An Isthmus Of Mexico, lying between the bay of Campeachy on the gulf and the bay of Tehuantepec on the Pacific, and comprising the states of Tabasco and Chiapas and parts of Vera Cruz and Oajaca. Its breadth from bay to bay, at the narrowest place, is 130 m. It is drained by the Coatza-coalcos river, which flows northward, discharging into the bay of Campeachy, and extending three fourths of the width of the isthmus; and by the Tehuantepec river, flowing into the bay of the same name. There arc several lakes and lagoons. At one time it was proposed to construct a ship canal across the isthmus, improving the navigation of the Coat-zacoalcos for a part of the distance, and surveys were made. (See Canal, vol. iii., p. 600).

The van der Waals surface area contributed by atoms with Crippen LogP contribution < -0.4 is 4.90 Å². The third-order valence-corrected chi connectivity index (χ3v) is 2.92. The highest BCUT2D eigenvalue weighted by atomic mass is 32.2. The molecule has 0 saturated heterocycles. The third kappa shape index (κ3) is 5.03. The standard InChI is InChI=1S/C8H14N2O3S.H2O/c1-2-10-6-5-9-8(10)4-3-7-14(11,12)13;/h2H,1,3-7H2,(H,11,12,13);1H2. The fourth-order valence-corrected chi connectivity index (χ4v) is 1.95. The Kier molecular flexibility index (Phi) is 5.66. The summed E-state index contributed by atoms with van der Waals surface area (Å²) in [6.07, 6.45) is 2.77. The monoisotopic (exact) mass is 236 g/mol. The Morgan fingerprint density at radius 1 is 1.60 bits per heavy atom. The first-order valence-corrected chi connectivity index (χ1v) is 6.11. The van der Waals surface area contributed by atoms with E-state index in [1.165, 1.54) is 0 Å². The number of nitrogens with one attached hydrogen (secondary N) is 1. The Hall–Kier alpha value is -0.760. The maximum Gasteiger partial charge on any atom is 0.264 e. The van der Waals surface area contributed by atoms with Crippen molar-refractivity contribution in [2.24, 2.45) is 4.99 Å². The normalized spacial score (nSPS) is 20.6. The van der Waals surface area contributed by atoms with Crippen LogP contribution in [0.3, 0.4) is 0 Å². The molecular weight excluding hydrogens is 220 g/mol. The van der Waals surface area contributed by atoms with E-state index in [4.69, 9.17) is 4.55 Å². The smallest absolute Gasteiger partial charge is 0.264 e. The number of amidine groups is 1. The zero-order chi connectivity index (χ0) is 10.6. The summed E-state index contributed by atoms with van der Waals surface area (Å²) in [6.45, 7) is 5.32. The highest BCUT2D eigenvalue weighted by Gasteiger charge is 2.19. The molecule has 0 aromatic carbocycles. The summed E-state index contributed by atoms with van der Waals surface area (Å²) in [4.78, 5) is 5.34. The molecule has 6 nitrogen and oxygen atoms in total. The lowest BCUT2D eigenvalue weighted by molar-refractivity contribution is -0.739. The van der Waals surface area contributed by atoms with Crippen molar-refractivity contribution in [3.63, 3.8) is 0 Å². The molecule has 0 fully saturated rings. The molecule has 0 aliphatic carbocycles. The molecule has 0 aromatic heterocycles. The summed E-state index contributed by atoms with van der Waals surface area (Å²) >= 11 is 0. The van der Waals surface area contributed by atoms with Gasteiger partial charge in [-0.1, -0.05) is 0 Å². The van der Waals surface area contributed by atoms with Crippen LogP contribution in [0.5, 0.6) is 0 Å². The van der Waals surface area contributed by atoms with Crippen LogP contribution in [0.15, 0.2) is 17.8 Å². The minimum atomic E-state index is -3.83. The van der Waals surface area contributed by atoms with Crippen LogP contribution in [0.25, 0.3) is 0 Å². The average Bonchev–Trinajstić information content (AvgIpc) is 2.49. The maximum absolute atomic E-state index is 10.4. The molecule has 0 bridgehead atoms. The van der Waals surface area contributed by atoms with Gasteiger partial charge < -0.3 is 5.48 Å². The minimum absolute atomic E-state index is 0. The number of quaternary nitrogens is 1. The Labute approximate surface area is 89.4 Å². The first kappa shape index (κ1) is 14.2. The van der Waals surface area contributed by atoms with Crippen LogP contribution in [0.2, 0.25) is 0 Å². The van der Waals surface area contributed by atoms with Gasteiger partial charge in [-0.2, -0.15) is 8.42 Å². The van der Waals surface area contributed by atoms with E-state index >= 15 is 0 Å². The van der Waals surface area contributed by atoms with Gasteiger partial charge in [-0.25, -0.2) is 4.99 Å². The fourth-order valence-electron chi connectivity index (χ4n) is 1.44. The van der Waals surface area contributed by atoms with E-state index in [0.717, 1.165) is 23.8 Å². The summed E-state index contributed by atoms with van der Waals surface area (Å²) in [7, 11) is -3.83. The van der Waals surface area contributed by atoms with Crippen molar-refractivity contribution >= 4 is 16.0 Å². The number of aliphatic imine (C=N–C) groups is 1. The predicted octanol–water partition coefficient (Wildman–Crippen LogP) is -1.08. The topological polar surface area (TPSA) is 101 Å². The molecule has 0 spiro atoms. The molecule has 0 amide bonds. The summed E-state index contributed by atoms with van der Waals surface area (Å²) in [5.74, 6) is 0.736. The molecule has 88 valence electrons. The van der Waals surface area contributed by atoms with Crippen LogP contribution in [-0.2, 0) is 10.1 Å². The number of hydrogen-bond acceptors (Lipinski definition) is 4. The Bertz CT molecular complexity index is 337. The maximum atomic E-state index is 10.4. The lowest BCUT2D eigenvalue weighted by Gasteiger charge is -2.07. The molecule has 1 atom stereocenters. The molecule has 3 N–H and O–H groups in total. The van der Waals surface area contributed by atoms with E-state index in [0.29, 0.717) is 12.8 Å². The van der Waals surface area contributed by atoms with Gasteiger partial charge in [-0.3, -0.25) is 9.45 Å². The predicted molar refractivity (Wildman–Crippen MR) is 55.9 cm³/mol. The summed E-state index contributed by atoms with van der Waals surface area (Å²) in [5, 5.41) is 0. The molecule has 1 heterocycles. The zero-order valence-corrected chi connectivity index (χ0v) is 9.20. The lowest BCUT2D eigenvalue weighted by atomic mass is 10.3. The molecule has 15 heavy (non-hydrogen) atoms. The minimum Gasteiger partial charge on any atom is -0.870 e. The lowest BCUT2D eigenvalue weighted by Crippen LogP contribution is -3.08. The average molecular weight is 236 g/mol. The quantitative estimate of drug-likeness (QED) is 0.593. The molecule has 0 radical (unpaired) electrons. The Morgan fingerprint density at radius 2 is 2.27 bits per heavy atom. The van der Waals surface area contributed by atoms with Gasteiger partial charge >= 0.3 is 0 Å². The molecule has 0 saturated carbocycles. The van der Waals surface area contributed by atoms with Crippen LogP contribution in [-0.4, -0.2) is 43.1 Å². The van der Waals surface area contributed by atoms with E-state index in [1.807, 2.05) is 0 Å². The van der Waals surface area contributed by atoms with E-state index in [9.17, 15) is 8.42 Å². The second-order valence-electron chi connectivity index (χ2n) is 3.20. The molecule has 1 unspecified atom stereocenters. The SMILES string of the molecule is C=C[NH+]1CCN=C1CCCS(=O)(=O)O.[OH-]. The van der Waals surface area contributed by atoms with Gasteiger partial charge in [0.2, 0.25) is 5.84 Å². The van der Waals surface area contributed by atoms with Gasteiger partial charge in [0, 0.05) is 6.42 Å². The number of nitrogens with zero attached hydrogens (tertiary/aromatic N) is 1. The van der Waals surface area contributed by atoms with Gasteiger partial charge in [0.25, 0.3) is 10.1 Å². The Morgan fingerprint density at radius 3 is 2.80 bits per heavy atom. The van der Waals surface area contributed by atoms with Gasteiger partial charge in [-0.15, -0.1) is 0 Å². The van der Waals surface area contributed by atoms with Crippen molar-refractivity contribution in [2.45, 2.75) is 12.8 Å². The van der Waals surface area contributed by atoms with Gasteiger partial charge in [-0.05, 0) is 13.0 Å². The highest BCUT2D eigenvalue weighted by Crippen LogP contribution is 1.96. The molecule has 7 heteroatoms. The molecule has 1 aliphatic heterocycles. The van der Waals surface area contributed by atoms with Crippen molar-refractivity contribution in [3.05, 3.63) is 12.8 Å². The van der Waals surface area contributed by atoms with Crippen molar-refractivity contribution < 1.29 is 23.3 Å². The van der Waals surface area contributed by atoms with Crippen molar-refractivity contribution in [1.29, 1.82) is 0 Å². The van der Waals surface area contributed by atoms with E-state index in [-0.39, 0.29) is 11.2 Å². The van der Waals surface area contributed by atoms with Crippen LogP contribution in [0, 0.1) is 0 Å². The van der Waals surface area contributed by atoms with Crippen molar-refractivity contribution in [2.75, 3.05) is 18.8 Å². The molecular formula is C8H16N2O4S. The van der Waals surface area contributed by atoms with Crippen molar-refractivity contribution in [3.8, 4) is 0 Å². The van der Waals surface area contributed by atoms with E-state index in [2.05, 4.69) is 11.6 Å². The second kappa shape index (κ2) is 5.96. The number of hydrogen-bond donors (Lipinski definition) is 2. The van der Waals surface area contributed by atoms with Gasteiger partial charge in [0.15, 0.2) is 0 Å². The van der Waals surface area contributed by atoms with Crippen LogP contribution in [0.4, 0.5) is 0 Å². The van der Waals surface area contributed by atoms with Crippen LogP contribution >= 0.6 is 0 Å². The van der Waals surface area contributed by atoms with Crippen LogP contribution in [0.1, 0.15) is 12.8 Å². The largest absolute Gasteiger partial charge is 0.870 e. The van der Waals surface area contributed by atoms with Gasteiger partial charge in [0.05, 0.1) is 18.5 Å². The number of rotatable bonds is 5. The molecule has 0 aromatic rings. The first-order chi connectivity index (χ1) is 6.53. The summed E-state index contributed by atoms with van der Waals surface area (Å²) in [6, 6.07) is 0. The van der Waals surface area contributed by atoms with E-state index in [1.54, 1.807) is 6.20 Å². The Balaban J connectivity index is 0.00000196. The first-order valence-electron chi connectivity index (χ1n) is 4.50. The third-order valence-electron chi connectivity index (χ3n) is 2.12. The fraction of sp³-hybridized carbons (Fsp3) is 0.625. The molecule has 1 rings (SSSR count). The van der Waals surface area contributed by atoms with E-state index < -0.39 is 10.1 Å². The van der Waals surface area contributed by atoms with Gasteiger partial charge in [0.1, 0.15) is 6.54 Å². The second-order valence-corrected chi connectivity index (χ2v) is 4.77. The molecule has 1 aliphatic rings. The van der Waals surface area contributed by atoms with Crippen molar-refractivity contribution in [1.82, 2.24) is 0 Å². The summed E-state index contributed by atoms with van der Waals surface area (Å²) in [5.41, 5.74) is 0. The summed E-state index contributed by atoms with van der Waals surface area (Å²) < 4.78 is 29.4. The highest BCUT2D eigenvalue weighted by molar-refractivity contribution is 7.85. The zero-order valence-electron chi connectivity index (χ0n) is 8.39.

A Town Of The State Of Oajaca, on Tehuantepec river, about 15 m. above its mouth, and 110 m. E. S. E. of Oajaca; pop. about 14,000. The houses are generally of stone. Part of the town is occupied by Indians, who are civilized and industrious. It has salt works and cotton factories, and a considerable pearl fishery in which many of the inhabitants are engaged. Indigo is raised in the vicinity, a purple dye is procured from a shell fish abundant there, and some cochineal is exported. The harbor is shallow, with a dangerous bar at the mouth of the river, and is little frequented.